New guides aim to help videocassette viewers through the maze of movies

Rating the Movies (revised), by the editors of Consumer Guide and Jay A. Brown. Skokie, Ill.: Publications International Ltd. Illustrated. 416 pp. $9.95. Paper. Halliwell's Film Guide (3rd edition), by Leslie Halliwell. New York: Charles Scribner's Sons. 1,453 pp. $9.95. Paper. TV Movies (1985-86 edition), edited by Leonard Maltin. New York: New American Library. 1,021 pp. Plume edition $9.95. Signet edition $4.95. Paper. The growth of the market for videocassette recorders and cable television has had an interesting side-effect. More movies than ever are available to the viewing public, from early silents through some of last year's hits. To help the prospective viewer wade through this cornucopia of film, several books are available to help one decide how to make the best use of movie-watching time.

One of the least of these is ``Rating the Movies,'' which purports to list ``just about every movie now being shown'' on TV, cable, or cassette. It is in fact a listing of fewer than 3,000 titles. If you watch only recent films or well-known older ones, this should be adequate.

However, if you have any film knowledge at all, the volume's omissions quickly outweigh its benefits. To give you an idea of how many movies are missing, one need only compare it with Leslie Halliwell's ``Film Guide,'' which admits to being incomplete with over 12,000 titles listed. To cite but two examples, Frank Capra's ``Mr. Deeds Goes to Town'' with Gary Cooper and Franois Truffaut's Oscar-winning ``Day for Night'' are both absent. In a movie guide that claims to list ``just about every movie,'' such omissions are inexcusable.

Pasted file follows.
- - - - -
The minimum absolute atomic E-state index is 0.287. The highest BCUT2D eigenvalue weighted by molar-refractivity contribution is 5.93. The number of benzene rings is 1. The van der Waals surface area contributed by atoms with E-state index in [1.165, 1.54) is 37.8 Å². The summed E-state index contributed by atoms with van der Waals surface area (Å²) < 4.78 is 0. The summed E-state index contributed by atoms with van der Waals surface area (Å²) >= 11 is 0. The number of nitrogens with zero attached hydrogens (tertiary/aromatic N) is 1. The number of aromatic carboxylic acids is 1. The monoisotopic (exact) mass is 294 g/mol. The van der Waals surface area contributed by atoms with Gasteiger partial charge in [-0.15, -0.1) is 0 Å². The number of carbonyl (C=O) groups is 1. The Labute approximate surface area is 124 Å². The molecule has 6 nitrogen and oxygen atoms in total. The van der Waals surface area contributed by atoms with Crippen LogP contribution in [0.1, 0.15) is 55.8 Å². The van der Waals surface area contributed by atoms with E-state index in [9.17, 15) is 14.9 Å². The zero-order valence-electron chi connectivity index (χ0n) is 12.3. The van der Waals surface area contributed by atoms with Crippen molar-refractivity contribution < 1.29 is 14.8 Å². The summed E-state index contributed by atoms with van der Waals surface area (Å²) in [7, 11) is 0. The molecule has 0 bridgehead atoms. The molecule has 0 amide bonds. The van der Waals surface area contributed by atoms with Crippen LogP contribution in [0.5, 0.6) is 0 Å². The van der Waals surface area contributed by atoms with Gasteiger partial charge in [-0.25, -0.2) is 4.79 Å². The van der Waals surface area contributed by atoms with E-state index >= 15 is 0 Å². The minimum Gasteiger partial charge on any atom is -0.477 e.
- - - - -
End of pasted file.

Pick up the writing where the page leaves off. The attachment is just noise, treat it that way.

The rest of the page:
Halliwell's volume is another story. For sheer wealth of information on each film, Halliwell has no peer. Along with the usual plot summary and critical comments, he also provides such detail as the film's studio, cinematographer, and Oscar nominations. It is a volume of enormous value to film buff and scholar alike, but for the viewer trying to decide which film to see it has two serious problems.

First, the wealth of information may be more than you need to know in deciding what movie to watch. Discovering that Franz Waxman scored Alfred Hitchcock's ``Rebecca'' may be interesting, but it probably won't be the factor that determines whether you watch the movie. Second, this paperback edition, just published in the United States, was written in England in 1980 and therefore does not list any films released since then.

In the best of all possible worlds, Halliwell would combine his ``Film Guide'' with Leonard Maltin's ``TV Movies.'' Maltin's book, now in its sixth edition, gives the prospective viewer everything he or she needs to know about some 16,000 different movies. It is by far the largest consumer listing of movies available and includes movies released as recently as August 1984. Maltin's book is similar to the other volumes, with a star rating system, cast lists, plot summaries, and running times. The entries are more compact than Halliwell's.

Daniel M. Kimmel is a Boston-based film reviewer and a frequent contributor to the Monitor.

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